The writing course offers an audience. Everyone lifts their game in response to the exacting readers they'll face next Tuesday. Student writers are under pressure to learn to hear themselves, to hear how they sound, to make essential judgments about tone and pace and transition. Of course, all writers have always had to learn this; a good writing course just crystallises the opportunity. In the past apprentice writers practised with a coterie of friends, or with their family, or with a mentor. Writing courses aren't free; but I'm sure they do help to widen the circle of opportunity, beyond the metropolitan and university cliques.
Tessa Hadley is a professor of creative writing at Bath Spa University.

Gary Shteyngart

It helps to be clean and presentable when teaching. Students react to sharp odours. It can't be like the University of Iowa during John Cheever's time when you could just wander in drunk and fall asleep for two hours. Today's MFA students expect you to be awake. I also try to get students to bring in snacks because I have low-blood sugar. But the snacks are really for everyone.
Gary Shteyngart is associate professor of creative writing at Columbia University.

Naomi Alderman

1) The most useful thing you can do is read someone's work and give them specific advice regarding what is and isn't working in their particular book. That is what goes on. It's the non-universal stuff that is the most useful. Are you using description to cover the fact that you don't really know your characters? Have you given your particular character a motivation that makes sense? It's not general, it's specific.
2) Another key thing you can help with is finding the writing routine that works best for each student. For me, when I'm working on a book, it's around 800 words a day every single day. Five hundred words a day is too few. A thousand is too many. I can't take the weekend off; if I do the book has dissolved to mush when I get back. So a teacher can talk to you about your process. Suggest different ways of working, different times, places, different rituals to get you in the right mental place for it. Again, this is very particular to the individual.
3) If you're a responsible teacher, you talk to your students about money. You say: most novelists earn around £5,000 a year from their writing. You watch them blench. You say: so if you're going to do this, you have to think about how you're going to support yourself. I tell my students about journalism, about other kinds of writing, about crowdfunding, about grants, about balancing the day job with the novels, and the pitfalls of all of these. Most people can't make a living only from selling their art, but almost anyone can put together a life in and around the artform they love if that's what they really want. You help them work out how to do that.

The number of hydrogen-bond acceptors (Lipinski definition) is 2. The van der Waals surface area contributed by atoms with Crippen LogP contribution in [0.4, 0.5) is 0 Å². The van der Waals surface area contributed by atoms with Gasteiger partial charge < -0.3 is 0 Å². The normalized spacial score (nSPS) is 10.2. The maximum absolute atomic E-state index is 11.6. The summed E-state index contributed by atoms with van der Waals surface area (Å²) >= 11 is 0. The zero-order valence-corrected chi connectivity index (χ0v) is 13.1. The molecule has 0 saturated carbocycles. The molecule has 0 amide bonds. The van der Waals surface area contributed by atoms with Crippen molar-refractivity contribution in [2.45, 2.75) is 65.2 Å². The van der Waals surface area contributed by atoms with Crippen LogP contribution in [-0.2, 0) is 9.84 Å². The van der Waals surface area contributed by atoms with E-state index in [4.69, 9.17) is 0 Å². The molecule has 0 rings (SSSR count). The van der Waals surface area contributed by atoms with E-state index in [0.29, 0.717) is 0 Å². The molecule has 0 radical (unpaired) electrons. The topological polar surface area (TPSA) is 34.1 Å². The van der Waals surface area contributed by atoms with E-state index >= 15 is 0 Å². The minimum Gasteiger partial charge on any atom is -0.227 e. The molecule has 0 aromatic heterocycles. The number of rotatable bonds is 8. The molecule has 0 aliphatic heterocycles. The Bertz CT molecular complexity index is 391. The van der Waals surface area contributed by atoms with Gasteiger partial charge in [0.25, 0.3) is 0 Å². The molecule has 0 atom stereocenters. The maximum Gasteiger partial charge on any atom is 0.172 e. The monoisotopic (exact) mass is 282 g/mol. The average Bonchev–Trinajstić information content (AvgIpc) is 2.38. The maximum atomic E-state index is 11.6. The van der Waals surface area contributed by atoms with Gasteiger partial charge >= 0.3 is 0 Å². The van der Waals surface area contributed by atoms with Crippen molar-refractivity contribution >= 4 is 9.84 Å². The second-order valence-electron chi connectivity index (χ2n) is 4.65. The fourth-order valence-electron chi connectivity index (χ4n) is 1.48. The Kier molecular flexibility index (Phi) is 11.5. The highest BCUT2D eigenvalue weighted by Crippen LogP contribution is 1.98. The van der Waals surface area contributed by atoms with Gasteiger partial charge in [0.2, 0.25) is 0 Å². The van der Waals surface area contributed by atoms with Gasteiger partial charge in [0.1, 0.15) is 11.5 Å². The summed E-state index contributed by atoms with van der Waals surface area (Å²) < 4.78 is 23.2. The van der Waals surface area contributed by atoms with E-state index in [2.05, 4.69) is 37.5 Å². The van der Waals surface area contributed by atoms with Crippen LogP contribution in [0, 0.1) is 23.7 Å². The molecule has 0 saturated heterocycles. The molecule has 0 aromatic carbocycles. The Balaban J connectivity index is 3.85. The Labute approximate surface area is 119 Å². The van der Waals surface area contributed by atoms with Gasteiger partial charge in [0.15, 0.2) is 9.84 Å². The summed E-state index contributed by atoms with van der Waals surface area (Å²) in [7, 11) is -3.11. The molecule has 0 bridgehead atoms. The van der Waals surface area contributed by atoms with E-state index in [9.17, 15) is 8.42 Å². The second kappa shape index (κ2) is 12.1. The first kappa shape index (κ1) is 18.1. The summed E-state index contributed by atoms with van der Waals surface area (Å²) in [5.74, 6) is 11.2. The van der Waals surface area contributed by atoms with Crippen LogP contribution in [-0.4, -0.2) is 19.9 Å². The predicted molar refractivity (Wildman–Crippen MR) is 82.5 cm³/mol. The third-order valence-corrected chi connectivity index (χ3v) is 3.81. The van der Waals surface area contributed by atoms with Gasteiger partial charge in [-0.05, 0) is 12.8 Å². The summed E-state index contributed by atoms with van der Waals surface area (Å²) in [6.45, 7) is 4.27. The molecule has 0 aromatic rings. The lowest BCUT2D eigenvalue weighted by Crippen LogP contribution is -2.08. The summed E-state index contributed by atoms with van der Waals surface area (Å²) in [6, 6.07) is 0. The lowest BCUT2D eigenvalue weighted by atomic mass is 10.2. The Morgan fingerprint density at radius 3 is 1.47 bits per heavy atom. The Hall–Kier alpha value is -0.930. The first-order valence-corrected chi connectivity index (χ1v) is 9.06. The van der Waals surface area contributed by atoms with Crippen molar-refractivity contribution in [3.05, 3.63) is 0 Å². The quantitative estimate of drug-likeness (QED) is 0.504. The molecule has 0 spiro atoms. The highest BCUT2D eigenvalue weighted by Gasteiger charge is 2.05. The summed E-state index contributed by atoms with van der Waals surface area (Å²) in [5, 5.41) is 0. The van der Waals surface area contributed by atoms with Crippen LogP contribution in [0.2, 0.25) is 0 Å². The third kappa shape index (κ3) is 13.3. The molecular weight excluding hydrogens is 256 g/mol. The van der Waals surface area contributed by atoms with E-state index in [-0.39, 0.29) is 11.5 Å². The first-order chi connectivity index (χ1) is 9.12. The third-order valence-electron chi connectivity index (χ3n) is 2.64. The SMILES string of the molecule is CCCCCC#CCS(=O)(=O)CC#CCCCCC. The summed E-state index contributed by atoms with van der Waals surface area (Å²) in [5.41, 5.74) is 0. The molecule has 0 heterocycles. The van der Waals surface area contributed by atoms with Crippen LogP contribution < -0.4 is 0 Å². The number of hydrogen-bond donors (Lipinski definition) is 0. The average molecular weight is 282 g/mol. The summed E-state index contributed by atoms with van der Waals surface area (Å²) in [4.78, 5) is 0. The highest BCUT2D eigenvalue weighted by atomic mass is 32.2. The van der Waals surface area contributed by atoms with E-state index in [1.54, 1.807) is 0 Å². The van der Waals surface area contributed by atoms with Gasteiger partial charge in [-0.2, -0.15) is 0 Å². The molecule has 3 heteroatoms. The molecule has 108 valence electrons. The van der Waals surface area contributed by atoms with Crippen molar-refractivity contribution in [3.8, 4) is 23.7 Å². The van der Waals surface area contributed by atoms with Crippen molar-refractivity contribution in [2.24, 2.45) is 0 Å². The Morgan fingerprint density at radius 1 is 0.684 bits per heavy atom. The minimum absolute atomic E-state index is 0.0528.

Naomi Alderman is a professor of creative writing at Bath Spa University.

Don Paterson

At St Andrews, we tend to teach that most problems writers encounter have already been solved by other writers: students learn to be good readers first. Often the most useful exercise is just to compare some bad writing with some good, and then learn how to articulate the difference between the two. This is most bracing when the bad writing is your own. Here's Robert Frost; here's you. What's the difference? Ouch. I teach in three ways: seminars on poetic composition (I take a fairly technical and linguistic approach, but not everyone does); workshops, where students can hone their editorial and critical skills; and one-to-one sessions, which address the very personal business of "art practice". There are many useful textbooks that can help with the first two, though very few of those are about "creative writing" (a term I try to avoid anyway). Almost no books I've read address "practice" very satisfactorily, though many students have benefited from reading (ex-marine!) Steven Pressfield'sThe War of Art, which is basically the Allen Carr method for writers: just do it already.
Don Paterson is a professor of poetry at the University of St Andrews.

Chang-Rae Lee

Chang-Rae LeeChang-Rae Lee. Photograph: Tim Knox for the Guardian
My classes are undergraduates only. Our primary activity in the workshop is to read very closely both the workshop material and a published story, which is assigned weekly. It's as simple as that. No use of "exercises" or discussion of "technique". While what the pieces might "mean" to us will no doubt arise, we first and foremost pay zealous attention to the words, going sentence by sentence, considering what's being instituted by each clause in every way possible (language, idea, structure, trope, tonality, perspective etc), appraising how the prose is developing its world and characters as well as shaping our apprehension of them.
Chang-Rae Lee is a professor of creative writing at Princeton University.

Kathryn Hughes